Let’s get real about this. Most people do not wake up one day with an epiphany and have this ‘find your passion’ challenge all sorted. It rarely happens. Life isn’t like the movies! However, can you articulate what you value in the deepest parts of your soul? What activities, behaviours or values anchor you to what is meaningful for you? What is your understanding of your personality, values, strengths and interests?Women, even before they have children, typically play multiple roles,” explains Rita. “They are daughters, partners, sisters, aunties… They then become contributors to community efforts like parent helpers at school and sport team managers, as well as being a mum.

If you haven’t already done so, consider determining what your vocational interests are so that you can be the person you wish to be. For most of us, finding meaning takes thoughtful effort – a mix of risk taking, curiosity, research, input from other people and processes, and self reflection. Have you identified the work areas you would enjoy spending time in? How do your personality traits influence what you enjoy and your personal work needs? For example, do you have administrative interests and enjoy being an organiser and directing others? Or do you enjoy contributing and connecting to the well-being of others? Or perhaps you love working with customers, and helping them? Find what fuels your energy. What’s your legacy going to be? What kind of difference do you want to make for tomorrow, next week, next month, next year and beyond? Connect with all the things you are, rather than punish yourself for all the things you are not!”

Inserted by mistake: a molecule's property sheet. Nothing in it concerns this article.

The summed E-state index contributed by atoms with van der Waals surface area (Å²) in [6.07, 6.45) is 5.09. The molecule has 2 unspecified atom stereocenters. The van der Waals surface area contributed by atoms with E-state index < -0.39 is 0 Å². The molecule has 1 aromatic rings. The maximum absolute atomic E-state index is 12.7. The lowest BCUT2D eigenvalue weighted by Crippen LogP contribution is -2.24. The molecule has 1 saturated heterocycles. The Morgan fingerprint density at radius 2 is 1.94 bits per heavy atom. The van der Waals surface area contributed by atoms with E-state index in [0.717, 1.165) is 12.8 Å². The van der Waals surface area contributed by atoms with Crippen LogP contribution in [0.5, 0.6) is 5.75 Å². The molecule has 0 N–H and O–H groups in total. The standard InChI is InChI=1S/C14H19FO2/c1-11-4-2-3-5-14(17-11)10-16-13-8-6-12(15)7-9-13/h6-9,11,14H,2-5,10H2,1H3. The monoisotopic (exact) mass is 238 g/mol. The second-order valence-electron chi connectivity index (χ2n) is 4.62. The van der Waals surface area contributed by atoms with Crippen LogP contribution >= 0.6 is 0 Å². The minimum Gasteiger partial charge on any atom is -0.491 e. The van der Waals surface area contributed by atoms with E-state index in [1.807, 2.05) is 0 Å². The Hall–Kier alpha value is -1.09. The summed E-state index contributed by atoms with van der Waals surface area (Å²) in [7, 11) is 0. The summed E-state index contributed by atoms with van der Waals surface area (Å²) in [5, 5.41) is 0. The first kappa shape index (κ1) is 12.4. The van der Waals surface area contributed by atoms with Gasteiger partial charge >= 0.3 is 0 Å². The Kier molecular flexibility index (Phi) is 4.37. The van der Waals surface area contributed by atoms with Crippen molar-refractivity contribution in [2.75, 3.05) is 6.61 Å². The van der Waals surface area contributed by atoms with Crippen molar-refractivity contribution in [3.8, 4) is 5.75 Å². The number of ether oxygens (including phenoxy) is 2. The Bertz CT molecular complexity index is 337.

3. Am I ready to start my job search?

Assessing your readiness for change is a great start! Returning to work after having a child often feels scary and exciting all at once, especially if you feel you have been out of the workforce for a while or have limited support networks. “Some mothers find returning to work easier than others,” explains Rita. “It’s normal, no matter how strong-minded you are, to have mixed feelings about making the decision to return to work. Know that most people experience barriers and relapses in their job search efforts and cycling back and forth through stages 1-4 (below) is typical and completely ok. Be kind to yourself when you do. Learn from what happens, and allow the experience to strengthen you, whatever outcome.”